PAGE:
Interview: Michael van der Mark

Interview: Michael van der Mark


Interview: Michael van der Mark


Michael Van Der Mark was speaking to this writer shortly after placing fourth overall in the 2019 WorldSBK Championship as a member of the PATA YAMAHA WorldSBK Official Team.

“Next year we will have a new bike,” offered the Yamaha YZF-R1 pilot and former WorldSSP and European Superstock champion. “Not a complete new bike. It is just an evolution and it looks promising. I think it is good that we don’t have a complete new bike, because we are still making progress. In 2020, for sure, the competition will be Kawasaki and Ducati again, but I hope we will be closer to them at the start of the season and we need to win as early as possible to fight for a World Championship.”

When the 2020 WSBK Championship fired up at Phillip Island, Australia the weekend of February 28 and March 1, Van Der Mark came out swinging. His fourth year with the Yamaha WSBK outfit and a race-winner in 2019, the 27-year-old raced to four-four finishes in Australia, and while not atop the podium in either 22-lap affair, he left Australia enthused with his results, pace and the high performance of his revamped cross-plane four-cylinder machine.

Van Der Mark was looking for very big things in 2020 until the coronavirus pandemic spun itself up, forcing him home to Holland to wait it all out.

“I’m bored,” he admits. “I’m in Holland and, luckily, we can still go out here. I’m running and cycling and doing everything, and the weather has been really nice. It’s so strange. You go out in the street where I live in Holland  and most of the shops are closed. It’s just a ghost town. Bars and restaurants and schools are officially closed. Any other shops can stay open, but many of them are closed because no one is coming into them. It’s weird, but hopefully they’ll find something to take care of the virus.

“The team guys in Italy have to stay in their houses. Luckily, they can work a lot from home. I think next week Yamaha will open their factory again, as well as the workshop. Only people who need to go in can go to work there. All of this has been quite tough on everyone.”

Asked if he had seen any fellow competitors or team personnel out and about in his recent very close to home travels, Van Der Mark sighed.

“Everybody is now at the point where they are getting really bored,” he says. “You now see on Instagram that many of the riders are going on what they call Zwift, which is a site where they can bicycle race against each other and stuff like that. I don’t think they would ever do that normally! What can we do?

“Me, well, I’ve just moved into my new house and I’ve got guys working in my house and renovating it so I can’t do anything inside. However, I’ve been working in my garden and working around the outside of the house. Normally, I’d call someone to do that, but that’s what I’ve been doing because the weather has been so good.”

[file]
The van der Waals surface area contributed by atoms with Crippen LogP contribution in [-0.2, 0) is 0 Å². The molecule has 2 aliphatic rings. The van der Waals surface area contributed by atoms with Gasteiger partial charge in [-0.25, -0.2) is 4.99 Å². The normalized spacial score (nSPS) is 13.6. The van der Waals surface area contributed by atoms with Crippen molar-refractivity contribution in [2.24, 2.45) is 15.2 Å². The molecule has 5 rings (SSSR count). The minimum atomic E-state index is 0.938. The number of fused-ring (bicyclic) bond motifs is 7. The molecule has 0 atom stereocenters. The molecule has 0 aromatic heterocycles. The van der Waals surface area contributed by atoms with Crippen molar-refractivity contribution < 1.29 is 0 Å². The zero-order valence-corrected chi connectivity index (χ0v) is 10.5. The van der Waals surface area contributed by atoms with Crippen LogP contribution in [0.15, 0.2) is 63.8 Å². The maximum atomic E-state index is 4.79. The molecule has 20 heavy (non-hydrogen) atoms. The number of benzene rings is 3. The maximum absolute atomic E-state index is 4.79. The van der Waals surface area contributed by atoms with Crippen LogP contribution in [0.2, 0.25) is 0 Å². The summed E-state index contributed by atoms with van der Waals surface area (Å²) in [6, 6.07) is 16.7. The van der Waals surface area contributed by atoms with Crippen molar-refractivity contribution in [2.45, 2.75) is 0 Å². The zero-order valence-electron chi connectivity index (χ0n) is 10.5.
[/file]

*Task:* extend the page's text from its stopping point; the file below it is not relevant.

Catching old school throwback races on the tube not withstanding?

“No, and I’m not interested in watching old races,” he says. “That makes me want to race even more.”

As with the entire globetrotting WSBK racing contingent, Phillip Island was the last time the Dutch rider was on his works YZF-R1. And although the ’20 season was immediately put on hold, Van Der mark entered the forced exile pleased in knowing that his house was in order.

“Phillip Island was the last time I rode, and I think all three races were amazing and spectacular for everyone,” he says. “They were amazing for us, and also for the spectators. It was exactly what everyone wanted to see. Unfortunately for me, I didn’t get on the podium in any of the three races, but I was going good enough to be right up front from the first race of the year.

“The biggest surprise at Phillip Island was… well, not really a surprise because I know he can do it, was Alex [Lowes]. In testing he was kind of nowhere, and he kept working and working and he won a race. As I said, in testing he was nowhere. And all the other guys, for example, Scott Redding, we know he has been fast and it was no surprise that he was up front at Phillip Island. But I think the best thing about the weekend was that in all three races, nothing strange happened and we had an awesome race. We were racing and battling and we have respect for everyone in the front group.”

As with many world class motorcycle racers the world over, the primary variable that has everyone equal parts stumped and frustrated is that everything and everyone is in the dark right now with no date to hit or look forward to.

“The biggest problem is that you can’t train like you normally do,” Van Der Mark says. “For example, I have not been going to my trainer. I just do everything by myself. It’s difficult to keep motivated if you don’t have a set date to work to. Of course we will stay as fit as we were before, but it’s difficult to work out without knowing when or what will happen. I want to win races as soon as possible and then try for a championship. That’s my only goal.”